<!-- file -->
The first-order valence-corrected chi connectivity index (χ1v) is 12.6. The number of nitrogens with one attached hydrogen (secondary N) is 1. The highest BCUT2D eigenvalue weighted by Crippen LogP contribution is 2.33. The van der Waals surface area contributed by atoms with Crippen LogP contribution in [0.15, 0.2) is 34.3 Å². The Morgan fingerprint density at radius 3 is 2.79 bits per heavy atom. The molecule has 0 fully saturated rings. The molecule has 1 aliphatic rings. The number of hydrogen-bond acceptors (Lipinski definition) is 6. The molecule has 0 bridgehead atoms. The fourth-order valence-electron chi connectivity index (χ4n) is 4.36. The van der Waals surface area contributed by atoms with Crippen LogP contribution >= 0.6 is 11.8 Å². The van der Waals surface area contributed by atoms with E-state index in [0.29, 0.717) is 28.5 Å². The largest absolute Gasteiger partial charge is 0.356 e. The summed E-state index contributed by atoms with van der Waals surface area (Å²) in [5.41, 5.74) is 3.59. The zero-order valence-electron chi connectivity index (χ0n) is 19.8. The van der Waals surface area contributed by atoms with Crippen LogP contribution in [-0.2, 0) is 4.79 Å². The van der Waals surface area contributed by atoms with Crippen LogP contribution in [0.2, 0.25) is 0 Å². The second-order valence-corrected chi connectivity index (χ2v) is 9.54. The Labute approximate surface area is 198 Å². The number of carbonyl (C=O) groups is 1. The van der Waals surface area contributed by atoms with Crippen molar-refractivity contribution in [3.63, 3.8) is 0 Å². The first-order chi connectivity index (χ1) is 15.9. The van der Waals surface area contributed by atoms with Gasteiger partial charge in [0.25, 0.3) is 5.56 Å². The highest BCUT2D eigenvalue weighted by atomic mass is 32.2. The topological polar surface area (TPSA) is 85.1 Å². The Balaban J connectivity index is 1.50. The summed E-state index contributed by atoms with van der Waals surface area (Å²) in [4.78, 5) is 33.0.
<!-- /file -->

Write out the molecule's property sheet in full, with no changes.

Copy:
The first-order valence-corrected chi connectivity index (χ1v) is 12.6. The number of nitrogens with one attached hydrogen (secondary N) is 1. The highest BCUT2D eigenvalue weighted by Crippen LogP contribution is 2.33. The van der Waals surface area contributed by atoms with Crippen LogP contribution in [0.15, 0.2) is 34.3 Å². The Morgan fingerprint density at radius 3 is 2.79 bits per heavy atom. The molecule has 0 fully saturated rings. The molecule has 1 aliphatic rings. The number of hydrogen-bond acceptors (Lipinski definition) is 6. The molecule has 0 bridgehead atoms. The fourth-order valence-electron chi connectivity index (χ4n) is 4.36. The van der Waals surface area contributed by atoms with Crippen LogP contribution >= 0.6 is 11.8 Å². The van der Waals surface area contributed by atoms with E-state index in [0.29, 0.717) is 28.5 Å². The largest absolute Gasteiger partial charge is 0.356 e. The summed E-state index contributed by atoms with van der Waals surface area (Å²) in [5.41, 5.74) is 3.59. The zero-order valence-electron chi connectivity index (χ0n) is 19.8. The van der Waals surface area contributed by atoms with Crippen LogP contribution in [-0.2, 0) is 4.79 Å². The van der Waals surface area contributed by atoms with Crippen LogP contribution in [0.2, 0.25) is 0 Å². The second-order valence-corrected chi connectivity index (χ2v) is 9.54. The Labute approximate surface area is 198 Å². The number of carbonyl (C=O) groups is 1. The van der Waals surface area contributed by atoms with Crippen molar-refractivity contribution in [3.63, 3.8) is 0 Å². The first-order chi connectivity index (χ1) is 15.9. The van der Waals surface area contributed by atoms with Gasteiger partial charge in [0.25, 0.3) is 5.56 Å². The highest BCUT2D eigenvalue weighted by atomic mass is 32.2. The topological polar surface area (TPSA) is 85.1 Å². The Balaban J connectivity index is 1.50. The summed E-state index contributed by atoms with van der Waals surface area (Å²) in [4.78, 5) is 33.0.